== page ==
A fourth-dynasty scribe seated portrait was found at Saqqara. The sculptor displays the head in an extraordinary sensitivity perhaps to convey an alert and sharp, intelligent individual. The scribe sits on the ground as opposed to a throne or even a chair. The relief can be interpreted as highlighting the role of journalism and authors in society. Even though journalists and authors may not enjoy the honor and trappings of rulers, they have a duty intelligently to inform the masses. In the modern world, peace and security have been made and destroyed by a journalist pen. In the Rwandan genocide, media houses were used to fan ethnic hatred. On the brighter side, journalists have helped highlight atrocities and bring to attention the stories that would otherwise never have surfaced.
Art 5: Myron (Chapter 5, figure 5-39)
Discobolus is a marble copy of Myron’s lost bronze statue. The statue captures how the sculpture crystallizes the action of discus throwing and arranges the athlete’s limbs and body so that they form two intersecting arcs. The above art can be interpreted to emphasize the role of sports in society. Sporting events help bring together nations and people of diverse races. Vivid examples abound, such as the Olympic Games, FIFA World cup, Common Wealth Games among others that continue to carve the theme of togetherness and harmony among participating countries. Myron’s art immortalizes games as an instrument which humans can use to achieve personal and national glory, as well as fostering peace and harmony.
Art 6: Interior of the Tomb of the Leopards (Chapter 6, figure 6-9)
Tarquinia, Italy the Interior of the Tomb of the Leopards depicts couples, servants, and musicians celebrating the joy of life. The tomb is dotted with scenes of young men enjoying the pleasures of life (figure 6-10). In this art, people take the time to enjoy what they have built or achieved so far. When people come together to celebrate their achievement as a society; they learn to treasure communal spirit, respect laws and the need for peace. The mural painting tallies well with the peace and security theme. Another aspect of the art that is of criticality is the emphasis placed on happy young people. When young people feel suffocated and frustrated, peace and stability rarely stand a chance.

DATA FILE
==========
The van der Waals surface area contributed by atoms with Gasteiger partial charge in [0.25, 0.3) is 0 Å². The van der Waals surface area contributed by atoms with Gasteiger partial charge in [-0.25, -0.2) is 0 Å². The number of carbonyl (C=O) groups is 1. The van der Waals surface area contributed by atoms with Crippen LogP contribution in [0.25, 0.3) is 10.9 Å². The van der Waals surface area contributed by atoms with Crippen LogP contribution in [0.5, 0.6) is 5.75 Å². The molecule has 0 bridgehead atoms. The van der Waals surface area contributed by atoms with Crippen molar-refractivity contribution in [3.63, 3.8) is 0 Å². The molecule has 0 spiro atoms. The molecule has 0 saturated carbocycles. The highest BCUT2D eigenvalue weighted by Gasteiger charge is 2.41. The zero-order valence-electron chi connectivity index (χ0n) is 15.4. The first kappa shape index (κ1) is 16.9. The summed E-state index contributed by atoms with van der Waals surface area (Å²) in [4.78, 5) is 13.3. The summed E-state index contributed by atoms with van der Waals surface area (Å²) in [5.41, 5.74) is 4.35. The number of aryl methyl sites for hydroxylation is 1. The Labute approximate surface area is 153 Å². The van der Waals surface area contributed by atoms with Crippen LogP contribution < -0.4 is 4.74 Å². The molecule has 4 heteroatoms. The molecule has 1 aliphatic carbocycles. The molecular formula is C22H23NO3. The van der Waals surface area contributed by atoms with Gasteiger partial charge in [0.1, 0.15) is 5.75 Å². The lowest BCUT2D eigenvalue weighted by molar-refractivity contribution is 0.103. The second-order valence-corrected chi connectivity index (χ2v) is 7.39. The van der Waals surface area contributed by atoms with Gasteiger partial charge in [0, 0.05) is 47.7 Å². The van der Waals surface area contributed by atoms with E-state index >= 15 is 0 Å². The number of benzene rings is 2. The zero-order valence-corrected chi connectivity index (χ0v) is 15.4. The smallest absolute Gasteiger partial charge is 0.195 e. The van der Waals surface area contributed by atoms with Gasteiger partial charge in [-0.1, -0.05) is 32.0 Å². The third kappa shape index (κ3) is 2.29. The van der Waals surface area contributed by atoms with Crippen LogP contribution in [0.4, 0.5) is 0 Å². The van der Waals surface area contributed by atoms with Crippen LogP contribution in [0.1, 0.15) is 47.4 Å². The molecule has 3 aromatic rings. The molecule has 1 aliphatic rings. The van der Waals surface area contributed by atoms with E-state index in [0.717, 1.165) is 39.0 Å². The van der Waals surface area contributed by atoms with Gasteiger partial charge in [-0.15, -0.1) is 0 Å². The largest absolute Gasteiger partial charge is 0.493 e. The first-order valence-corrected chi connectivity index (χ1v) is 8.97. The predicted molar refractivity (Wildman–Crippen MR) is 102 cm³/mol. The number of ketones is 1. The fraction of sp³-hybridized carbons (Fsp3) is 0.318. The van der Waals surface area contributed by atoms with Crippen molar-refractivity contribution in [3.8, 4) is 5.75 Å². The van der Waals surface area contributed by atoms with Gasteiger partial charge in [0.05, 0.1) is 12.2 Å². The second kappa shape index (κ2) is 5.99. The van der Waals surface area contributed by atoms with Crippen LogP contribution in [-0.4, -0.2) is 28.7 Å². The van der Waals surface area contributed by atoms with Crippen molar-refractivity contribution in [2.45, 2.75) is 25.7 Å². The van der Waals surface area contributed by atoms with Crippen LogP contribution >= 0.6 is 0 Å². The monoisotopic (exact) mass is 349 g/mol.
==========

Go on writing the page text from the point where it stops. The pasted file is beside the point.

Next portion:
Art 7: Capitoline Wolf (Chapter 6, figure 6-11)
From Italy, an Etruscan sculptor made the statue she-wolf that cares for the infants Remus and Romulus. Romulus and Remus started Rome. The animal has a lean body and a remarkable psychic intensity. The Capitoline Wolf art calls for care of the unfortunate members of the society, especially the infants. In today’s world of conflicts and wars, children have been used as child soldiers by greedy, corrupt warlords. Child abuse is still on the rise. Traumatized children will only grow up to mimic the child abuse perpetrators. The Capitoline Wolf is spot on as far the obligation for caring for vulnerable groups in the society is concerned.
Art 8: Relief with Funerary Procession (Chapter 7, figure 7-10)
From Amiternum, Italy the art shows a procession of musicians and mourners in honor of a dead former slave. The art piece is emotional as it evokes memories of the slave trade and the inhuman conditions that slaves endured. The above art should serve as a stark reminder of why we should continue ending all forms of slavery. Modern-day slavery includes human trafficking and totalitarian regimes. Eradicating all forms of slavery is a desirable pillar in building a stable and secure world.
Art 9: Ara Pacis Augustae (Chapter 7, figure 7-29)
From Rome, Augustus made an effort to present a new order rivaling that of Athens under Pericles. The art celebrates the emperor’s most crucial milestone, the establishment of peace. The above art is most explicit in championing for a peaceful world characterized by a new order that fosters harmony.
Art 10: The Battle of Rome and the Barbarians (Chapter 7, figure 7-70)
Rome, Italy the Ludovisi Battle is a violent scene that decorates the front of the sarcophagus. The piling up of writhing emotive figures is a visible rejection of the classical perspective. In the interpretation, the artist conveys the realities of war to both sides. War and conflict lead to death, physical and mental pains. In the pursuit of peace and security, war should be avoided at all costs.
Through art, people advocating the various pieces of artistic expression are able to bring out their idea in the unrestricted form imaginable. The message is subject to interpretation from the audience thus enabling the artistic piece to accommodate any justifiable meaning assigned. It is necessary to acknowledge that art often expresses a reflection of the culture of the concerned people. Therefore, through art, we are able to extract rather condensed cultural practices of previous centuries to the future. Art in this respect becomes a tool and means of communication and documentation to the people